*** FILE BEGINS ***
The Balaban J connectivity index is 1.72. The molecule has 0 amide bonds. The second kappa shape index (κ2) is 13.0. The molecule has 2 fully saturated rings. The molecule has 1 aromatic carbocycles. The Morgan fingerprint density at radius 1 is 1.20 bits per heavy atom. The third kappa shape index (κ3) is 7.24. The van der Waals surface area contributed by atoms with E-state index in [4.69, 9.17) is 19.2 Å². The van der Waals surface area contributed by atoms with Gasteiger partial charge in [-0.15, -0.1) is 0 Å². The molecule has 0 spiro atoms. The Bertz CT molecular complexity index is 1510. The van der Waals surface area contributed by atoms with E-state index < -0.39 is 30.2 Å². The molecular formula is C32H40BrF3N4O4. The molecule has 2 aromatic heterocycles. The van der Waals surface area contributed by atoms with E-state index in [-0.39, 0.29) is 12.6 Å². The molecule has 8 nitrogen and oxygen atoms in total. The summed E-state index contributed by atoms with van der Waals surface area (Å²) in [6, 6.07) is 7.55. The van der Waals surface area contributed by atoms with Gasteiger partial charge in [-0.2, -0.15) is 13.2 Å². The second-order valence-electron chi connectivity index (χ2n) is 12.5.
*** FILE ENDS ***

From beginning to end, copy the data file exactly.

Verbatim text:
The Balaban J connectivity index is 1.72. The molecule has 0 amide bonds. The second kappa shape index (κ2) is 13.0. The molecule has 2 fully saturated rings. The molecule has 1 aromatic carbocycles. The Morgan fingerprint density at radius 1 is 1.20 bits per heavy atom. The third kappa shape index (κ3) is 7.24. The van der Waals surface area contributed by atoms with E-state index in [4.69, 9.17) is 19.2 Å². The van der Waals surface area contributed by atoms with Gasteiger partial charge in [-0.15, -0.1) is 0 Å². The molecule has 0 spiro atoms. The Bertz CT molecular complexity index is 1510. The van der Waals surface area contributed by atoms with E-state index < -0.39 is 30.2 Å². The molecular formula is C32H40BrF3N4O4. The molecule has 2 aromatic heterocycles. The van der Waals surface area contributed by atoms with E-state index in [-0.39, 0.29) is 12.6 Å². The molecule has 8 nitrogen and oxygen atoms in total. The summed E-state index contributed by atoms with van der Waals surface area (Å²) in [6, 6.07) is 7.55. The van der Waals surface area contributed by atoms with Gasteiger partial charge in [-0.2, -0.15) is 13.2 Å². The second-order valence-electron chi connectivity index (χ2n) is 12.5.